Healthy Living: What’s the right exercise for your heart?

Physical inactivity is a major health concern that contributes to some of our nation’s leading causes of death, including heart disease and stroke. It also increases risk for obesity, diabetes, hypertension and high cholesterol. Fortunately, there is something we can do about this!

We know exercise is good for a healthy heart, but one might wonder how much and what kinds of exercise are best. For overall cardiovascular health, the American Heart Association AHA, recommends:

• At least 30 minutes of moderate-intensity aerobic activity at least five days per week for a total of 150 minutes

• At least 25 minutes of vigorous aerobic activity at least 3 days per week for a total of 75 minutes; or a combination of moderate- and vigorous-intensity aerobic activity

• Moderate to high-intensity muscle-strengthening activity at least two days per week for additional health benefits.

If you are trying to lower your blood pressure and cholesterol, the recommendation increases to 40 minutes of moderate to vigorous-intensity aerobic activity three or four times per week.

This may seem overwhelming especially if you are not accustomed to exercising. Rule of thumb is to “start low and go slow” and remember that any activity is better than no activity! Simple things like walking and climbing stairs bring heart health benefits, as do jogging, swimming or biking.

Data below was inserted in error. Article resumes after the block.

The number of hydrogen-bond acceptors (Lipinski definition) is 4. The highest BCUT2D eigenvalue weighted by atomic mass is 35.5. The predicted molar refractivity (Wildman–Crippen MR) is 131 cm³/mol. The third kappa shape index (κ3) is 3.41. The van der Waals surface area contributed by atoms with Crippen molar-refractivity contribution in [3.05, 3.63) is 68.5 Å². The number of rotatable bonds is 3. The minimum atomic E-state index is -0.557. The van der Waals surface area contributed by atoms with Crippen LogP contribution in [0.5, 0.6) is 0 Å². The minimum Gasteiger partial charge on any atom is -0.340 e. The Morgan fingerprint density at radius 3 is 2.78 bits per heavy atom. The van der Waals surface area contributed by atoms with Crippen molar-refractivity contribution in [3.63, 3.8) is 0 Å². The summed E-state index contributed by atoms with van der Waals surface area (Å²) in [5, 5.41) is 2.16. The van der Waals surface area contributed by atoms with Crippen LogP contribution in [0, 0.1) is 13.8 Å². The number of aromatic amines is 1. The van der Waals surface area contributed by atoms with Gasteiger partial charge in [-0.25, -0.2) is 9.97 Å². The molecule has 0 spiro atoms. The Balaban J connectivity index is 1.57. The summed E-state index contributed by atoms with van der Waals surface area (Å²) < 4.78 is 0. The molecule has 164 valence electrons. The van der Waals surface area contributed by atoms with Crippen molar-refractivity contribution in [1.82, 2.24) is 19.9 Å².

I recommend walking for anyone getting started on an exercise routine. For most people, walking is easy, safe and can be one of the most effective forms of exercise to achieve heart health. If you are having trouble getting started, try multitasking by taking the dog, kids or grandkids for a walk. You can walk in the mall and window shop or take your cellphone on a walk and catch up on calls. I also find yoga to be extremely helpful.

Although recent reports cite a study in the Mayo Clinic Proceedings that indicate excessive exercise — defined as more than 450 minutes per week of high-intensity activity — might be bad for heart health, most of us do not exercise to this degree. The best way to ensure your exercise routine is right for you is to check in with your primary care provider or cardiologist.

Find out more about getting the right amount of exercise at a free seminar, where you’ll learn:

• What kinds of exercise are best for your heart.

• How intensely you need to exercise.

• Tips on how to fit an exercise routine into your busy life.

Space is limited so sign up today for one of the following locations:

• Feb. 8, Newport, with Cardiology fellow Michael Schiedler, D.O.

• Feb. 13, Corvallis, with Cardiology fellow Pratik Patel, D.O.

• Feb. 20, Lebanon, with Cardiology fellow Tim Becker, D.O.

Each seminar runs from 6 to 7:30 p.m.

Benjamin Lee, a doctor of osteopathy, is a cardiology fellow with Samaritan Health Services.

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This information does not replace the advice of your doctor or pharmacist. Weight loss results may vary. Results can vary due to activity levels, calories consumed, proper supplement use and water consumption. These statements have not been approved by the Food & Drug Administration.